Hard to imagine it could get any better, but no voice was silent as banjo ringing, Gail Anglin, Tom Lips and Mary Gick led the audience in a joyous rendition of “If I had a Hammer”. Hair stood on the back of my neck as Maria Hawkins exploded into “Swing Low, Sweet Chariot” – a stirring response to Chris White’s spontaneous effort to engage the entire audience in 3 part harmony to the timeless gospel tune. The room was electric with positive energy as Phil Jenkins belted out John Lennon’s “Working Class Hero”. And Tom Juravich moved me to tears with “Bread and Roses” – a tribute to women fighting for respect and a decent wage. Gil Levine was a strong supporter of the rights of working women. “Compassion” says Jenkins, is an endangered virtue” but Gil Levine was brimming with it – a precious tonic that he shared generously.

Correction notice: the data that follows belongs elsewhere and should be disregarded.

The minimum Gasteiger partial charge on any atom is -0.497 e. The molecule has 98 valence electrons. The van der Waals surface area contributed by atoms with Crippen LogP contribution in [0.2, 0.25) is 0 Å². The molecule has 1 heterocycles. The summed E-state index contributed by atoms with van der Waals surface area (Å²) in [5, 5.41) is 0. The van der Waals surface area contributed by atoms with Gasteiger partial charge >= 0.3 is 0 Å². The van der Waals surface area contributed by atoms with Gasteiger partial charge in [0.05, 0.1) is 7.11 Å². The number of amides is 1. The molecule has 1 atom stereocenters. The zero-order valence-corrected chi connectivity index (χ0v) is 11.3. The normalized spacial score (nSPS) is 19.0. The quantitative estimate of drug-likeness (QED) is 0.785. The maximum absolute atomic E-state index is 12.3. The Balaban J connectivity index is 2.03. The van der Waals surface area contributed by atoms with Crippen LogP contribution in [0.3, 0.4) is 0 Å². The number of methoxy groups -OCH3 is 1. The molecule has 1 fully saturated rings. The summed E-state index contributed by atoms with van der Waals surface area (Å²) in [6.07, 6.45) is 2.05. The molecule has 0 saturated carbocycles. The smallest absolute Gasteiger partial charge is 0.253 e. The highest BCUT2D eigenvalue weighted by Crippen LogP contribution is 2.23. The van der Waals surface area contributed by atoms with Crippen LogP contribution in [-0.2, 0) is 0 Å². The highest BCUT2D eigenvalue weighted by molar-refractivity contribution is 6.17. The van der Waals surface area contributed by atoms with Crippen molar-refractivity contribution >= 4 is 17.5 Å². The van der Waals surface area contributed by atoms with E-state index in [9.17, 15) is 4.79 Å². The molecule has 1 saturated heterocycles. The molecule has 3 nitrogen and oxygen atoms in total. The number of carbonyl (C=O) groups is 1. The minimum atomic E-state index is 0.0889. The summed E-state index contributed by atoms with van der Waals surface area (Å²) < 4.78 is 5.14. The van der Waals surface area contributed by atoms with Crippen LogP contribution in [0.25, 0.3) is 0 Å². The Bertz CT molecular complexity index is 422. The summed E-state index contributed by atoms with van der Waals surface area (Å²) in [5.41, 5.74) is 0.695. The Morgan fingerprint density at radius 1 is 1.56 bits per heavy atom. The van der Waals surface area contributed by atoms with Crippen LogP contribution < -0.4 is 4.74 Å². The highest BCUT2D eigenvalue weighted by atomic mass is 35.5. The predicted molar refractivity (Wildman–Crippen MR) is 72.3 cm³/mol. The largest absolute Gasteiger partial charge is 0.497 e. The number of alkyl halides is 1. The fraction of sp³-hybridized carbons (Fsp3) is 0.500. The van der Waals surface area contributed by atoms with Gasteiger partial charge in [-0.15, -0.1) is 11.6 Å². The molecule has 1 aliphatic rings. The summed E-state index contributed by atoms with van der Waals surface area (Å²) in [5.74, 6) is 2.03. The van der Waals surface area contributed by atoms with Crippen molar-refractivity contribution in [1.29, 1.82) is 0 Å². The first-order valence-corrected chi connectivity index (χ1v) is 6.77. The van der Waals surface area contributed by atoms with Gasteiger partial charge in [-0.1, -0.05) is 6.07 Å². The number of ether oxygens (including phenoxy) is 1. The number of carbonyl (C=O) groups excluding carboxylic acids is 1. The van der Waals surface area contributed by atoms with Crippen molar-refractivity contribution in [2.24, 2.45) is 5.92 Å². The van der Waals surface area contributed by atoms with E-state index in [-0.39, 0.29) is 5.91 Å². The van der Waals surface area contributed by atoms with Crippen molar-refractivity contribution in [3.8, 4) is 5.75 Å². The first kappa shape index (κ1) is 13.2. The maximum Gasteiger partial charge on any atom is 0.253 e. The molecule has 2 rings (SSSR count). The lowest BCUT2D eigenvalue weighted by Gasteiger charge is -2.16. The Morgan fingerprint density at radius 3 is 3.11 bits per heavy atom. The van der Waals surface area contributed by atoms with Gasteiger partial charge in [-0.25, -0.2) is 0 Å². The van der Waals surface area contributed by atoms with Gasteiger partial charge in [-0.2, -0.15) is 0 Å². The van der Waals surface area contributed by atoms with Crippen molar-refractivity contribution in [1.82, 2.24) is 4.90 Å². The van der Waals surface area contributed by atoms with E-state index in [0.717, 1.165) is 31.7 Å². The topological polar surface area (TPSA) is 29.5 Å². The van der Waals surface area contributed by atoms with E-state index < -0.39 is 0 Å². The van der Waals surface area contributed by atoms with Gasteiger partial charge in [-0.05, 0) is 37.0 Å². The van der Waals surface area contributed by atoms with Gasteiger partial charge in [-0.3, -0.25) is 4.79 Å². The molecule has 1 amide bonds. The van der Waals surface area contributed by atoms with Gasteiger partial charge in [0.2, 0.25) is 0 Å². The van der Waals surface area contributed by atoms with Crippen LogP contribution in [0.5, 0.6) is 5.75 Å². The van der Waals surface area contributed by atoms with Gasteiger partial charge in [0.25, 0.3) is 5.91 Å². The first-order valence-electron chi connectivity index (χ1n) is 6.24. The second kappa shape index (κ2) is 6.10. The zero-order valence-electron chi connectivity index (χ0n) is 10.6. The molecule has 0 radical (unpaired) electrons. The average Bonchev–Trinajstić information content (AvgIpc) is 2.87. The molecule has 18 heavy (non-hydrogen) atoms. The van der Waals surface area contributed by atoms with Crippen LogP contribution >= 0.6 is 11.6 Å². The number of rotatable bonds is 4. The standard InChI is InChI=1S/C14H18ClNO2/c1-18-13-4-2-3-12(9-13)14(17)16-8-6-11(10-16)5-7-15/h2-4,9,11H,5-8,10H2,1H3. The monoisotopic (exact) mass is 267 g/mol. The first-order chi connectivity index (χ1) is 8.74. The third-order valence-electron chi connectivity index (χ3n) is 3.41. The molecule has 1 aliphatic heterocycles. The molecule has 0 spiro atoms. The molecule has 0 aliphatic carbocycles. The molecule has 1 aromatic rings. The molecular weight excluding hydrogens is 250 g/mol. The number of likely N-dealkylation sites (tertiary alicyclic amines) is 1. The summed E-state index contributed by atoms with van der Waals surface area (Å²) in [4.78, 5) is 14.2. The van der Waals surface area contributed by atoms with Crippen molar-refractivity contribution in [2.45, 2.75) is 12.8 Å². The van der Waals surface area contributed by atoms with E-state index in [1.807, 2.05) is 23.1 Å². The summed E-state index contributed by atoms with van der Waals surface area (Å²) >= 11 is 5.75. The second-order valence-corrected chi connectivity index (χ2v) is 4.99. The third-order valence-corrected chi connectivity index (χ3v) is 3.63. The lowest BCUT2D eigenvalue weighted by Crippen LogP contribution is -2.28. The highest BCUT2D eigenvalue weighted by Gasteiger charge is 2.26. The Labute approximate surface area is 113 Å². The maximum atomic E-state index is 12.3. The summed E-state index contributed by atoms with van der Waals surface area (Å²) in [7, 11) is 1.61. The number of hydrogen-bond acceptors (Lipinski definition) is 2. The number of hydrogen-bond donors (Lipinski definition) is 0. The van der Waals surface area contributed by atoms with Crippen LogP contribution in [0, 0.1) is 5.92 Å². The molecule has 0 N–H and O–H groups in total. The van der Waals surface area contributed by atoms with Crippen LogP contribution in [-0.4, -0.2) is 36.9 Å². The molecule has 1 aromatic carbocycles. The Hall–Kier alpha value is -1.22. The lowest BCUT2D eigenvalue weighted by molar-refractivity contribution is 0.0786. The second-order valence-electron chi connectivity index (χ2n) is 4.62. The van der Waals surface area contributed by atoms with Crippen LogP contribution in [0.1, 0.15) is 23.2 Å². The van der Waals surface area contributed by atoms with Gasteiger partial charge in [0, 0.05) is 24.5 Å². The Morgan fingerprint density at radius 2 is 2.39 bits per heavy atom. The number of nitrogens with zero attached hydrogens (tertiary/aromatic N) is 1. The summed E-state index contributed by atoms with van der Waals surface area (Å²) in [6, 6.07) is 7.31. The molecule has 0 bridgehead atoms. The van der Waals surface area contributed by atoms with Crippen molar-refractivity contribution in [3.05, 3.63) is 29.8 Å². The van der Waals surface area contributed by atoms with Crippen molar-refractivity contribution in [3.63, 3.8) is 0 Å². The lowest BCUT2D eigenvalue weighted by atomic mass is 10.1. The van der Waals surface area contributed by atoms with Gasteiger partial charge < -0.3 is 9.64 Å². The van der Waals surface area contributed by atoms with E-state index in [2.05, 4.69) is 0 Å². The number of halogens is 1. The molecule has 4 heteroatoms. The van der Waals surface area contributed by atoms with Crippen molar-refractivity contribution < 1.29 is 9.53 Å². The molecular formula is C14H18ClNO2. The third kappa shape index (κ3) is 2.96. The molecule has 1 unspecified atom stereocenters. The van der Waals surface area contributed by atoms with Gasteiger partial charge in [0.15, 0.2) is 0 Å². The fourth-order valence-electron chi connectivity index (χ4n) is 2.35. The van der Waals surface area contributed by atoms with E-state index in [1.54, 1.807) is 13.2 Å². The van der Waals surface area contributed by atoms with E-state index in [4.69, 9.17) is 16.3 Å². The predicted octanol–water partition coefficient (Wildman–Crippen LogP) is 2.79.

Another thing he shared with enthusiasm was his love of folk music. Although he couldn’t apparently carry a tune or play an instrument, Gil Levine had a talent to inspire and make things happen. “He was always organizing”, said his wife, Helen Levine. He was famous for his hootenanies, unforgettable evenings that lasted into the wee hours and brought the community together. In his obituary, he suggested that if people wanted to remember him, they could organize an hootenany. And this is what the Spirit of Rasputin’s has done. “He would have loved to have been here” added Mrs. Levine. It was a very special night – a testament to the power of participatory music and the memory of a rather special man. It was also a compelling indication of what the folk music community in Ottawa can do – when the spirit moves them!